How Disney Hides the Not-so-magical Parts of Its Theme Parks Right in Front of Your Eyes

Magic Kingdom, Disney World
Photo: Melvyn Longhurst/Getty Images

There’s a lot happening at Disney theme parks: Between new openings and secret attractions, a visitor’s attention is thrown all over the place. Sometimes it feels like there’s too much to see and too few hours in the day to experience it all. Then take into account that there are whole parts of Disney parks hidden in plain sight, but camouflaged so you don’t notice them, and your head might just spin.

Much like a colored screen on a film set, Disney uses the color green to transform the more unsightly parts of its theme parks so you won't ever notice them.

If you look closely around the park, you will see shades of green painted on certain items, like trash cans, backstage scaffolding and fences, to make them “disappear,” or at least go relatively undetected.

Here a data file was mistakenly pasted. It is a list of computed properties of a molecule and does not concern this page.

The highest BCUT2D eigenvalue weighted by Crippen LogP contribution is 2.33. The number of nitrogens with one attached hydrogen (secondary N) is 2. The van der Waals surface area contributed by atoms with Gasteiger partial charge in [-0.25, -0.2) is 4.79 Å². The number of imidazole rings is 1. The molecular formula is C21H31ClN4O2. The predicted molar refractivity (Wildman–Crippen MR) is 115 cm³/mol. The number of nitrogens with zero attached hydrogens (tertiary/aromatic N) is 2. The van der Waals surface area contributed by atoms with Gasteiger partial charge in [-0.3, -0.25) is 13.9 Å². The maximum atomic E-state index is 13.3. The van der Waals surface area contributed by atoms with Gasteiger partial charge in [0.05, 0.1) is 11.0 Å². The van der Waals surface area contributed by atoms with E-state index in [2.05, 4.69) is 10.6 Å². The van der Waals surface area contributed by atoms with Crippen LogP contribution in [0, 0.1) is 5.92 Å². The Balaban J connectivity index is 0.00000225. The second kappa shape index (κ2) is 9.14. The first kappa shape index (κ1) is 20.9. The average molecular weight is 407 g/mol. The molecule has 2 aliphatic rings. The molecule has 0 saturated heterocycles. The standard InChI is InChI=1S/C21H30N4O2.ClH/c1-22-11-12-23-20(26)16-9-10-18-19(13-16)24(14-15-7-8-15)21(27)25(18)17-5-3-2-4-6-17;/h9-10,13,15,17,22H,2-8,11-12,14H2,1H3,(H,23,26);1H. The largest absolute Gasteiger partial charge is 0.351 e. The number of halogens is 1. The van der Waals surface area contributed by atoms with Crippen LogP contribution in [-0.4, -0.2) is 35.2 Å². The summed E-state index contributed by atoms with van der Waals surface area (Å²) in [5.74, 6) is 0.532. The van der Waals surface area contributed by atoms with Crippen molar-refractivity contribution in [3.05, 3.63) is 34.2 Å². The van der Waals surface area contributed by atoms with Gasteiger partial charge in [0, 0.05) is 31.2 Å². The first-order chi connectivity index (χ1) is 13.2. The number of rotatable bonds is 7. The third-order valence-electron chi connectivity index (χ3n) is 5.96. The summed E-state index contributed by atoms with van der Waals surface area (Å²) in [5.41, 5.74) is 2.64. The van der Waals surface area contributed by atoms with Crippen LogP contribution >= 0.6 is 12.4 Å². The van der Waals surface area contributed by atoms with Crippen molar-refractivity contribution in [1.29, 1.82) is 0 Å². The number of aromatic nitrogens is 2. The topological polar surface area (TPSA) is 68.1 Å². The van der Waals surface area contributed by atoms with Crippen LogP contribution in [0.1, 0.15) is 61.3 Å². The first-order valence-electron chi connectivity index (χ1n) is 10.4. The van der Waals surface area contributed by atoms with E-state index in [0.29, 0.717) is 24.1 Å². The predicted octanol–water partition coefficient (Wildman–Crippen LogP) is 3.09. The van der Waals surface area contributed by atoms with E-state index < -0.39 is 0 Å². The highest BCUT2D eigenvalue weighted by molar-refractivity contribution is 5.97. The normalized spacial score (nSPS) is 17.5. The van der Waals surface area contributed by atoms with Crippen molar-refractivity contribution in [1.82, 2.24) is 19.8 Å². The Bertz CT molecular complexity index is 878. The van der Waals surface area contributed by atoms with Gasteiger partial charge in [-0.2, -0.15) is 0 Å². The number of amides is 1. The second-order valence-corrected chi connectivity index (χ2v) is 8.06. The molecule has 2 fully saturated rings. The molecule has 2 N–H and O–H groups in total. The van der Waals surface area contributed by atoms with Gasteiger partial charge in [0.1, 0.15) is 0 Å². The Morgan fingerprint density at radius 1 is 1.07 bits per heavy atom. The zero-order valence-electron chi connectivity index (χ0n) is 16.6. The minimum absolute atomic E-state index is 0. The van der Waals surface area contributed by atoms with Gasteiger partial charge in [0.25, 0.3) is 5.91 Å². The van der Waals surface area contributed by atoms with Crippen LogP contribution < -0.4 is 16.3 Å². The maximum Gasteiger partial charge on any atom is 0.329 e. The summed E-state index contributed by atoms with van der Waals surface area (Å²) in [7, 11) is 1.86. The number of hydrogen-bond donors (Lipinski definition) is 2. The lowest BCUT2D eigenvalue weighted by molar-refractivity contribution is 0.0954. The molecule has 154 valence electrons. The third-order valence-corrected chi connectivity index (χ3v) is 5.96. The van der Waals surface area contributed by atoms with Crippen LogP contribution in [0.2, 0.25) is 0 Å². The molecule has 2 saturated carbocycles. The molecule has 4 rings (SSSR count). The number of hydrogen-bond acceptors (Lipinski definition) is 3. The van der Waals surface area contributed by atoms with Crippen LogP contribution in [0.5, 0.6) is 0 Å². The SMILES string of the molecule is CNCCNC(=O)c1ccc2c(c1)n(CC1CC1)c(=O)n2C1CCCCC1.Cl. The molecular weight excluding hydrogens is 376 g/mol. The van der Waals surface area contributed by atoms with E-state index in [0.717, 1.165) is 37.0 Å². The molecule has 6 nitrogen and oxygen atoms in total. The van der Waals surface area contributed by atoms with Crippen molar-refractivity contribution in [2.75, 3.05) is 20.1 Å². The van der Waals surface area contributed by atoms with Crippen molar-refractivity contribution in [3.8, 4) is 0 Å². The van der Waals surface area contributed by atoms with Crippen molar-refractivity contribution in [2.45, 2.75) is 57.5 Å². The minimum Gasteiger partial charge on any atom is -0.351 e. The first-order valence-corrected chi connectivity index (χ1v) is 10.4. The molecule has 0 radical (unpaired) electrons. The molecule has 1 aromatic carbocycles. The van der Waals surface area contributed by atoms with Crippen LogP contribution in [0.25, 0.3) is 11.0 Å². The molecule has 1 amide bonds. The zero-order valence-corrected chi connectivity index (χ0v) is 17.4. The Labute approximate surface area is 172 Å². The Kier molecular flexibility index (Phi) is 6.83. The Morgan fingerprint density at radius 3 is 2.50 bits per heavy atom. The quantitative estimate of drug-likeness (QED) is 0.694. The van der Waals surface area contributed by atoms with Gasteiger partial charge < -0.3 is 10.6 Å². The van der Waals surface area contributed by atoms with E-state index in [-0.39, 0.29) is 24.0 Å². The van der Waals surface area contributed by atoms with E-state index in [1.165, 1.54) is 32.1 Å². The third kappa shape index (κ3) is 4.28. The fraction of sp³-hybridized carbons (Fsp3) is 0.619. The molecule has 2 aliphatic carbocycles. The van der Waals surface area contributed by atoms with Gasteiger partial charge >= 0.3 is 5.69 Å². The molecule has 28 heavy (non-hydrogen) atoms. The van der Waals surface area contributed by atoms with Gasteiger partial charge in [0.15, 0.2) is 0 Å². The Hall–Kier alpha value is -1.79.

"The goal of this color is to cause the object to fade into your color spectrum so that your eye will miss it completely," Gavin Doyle, a Disney park expert and the man behind the website Disney Dose, told Business Insider. "The best example can be found on the outdoor lift hill of Big Thunder Mountain, where you can easily see backstage by turning your head to the right. Most guests simply don't see this backstage area as everything is covered in Disney's special green-colored paint."

Disney will refer to this color as “no-see-um-green” or “go away green.” But this unobtrusive green can change shade based on what’s surrounding the item. “It has a lot to do with what the building is blending into," one Reddit user wrote, adding that "ivy differs from oak, which differs from shrubs, etc.”

So next time you're visiting Mickey, try to spot what's hidden in plane sight. Just remember, you're not supposed to see it all.

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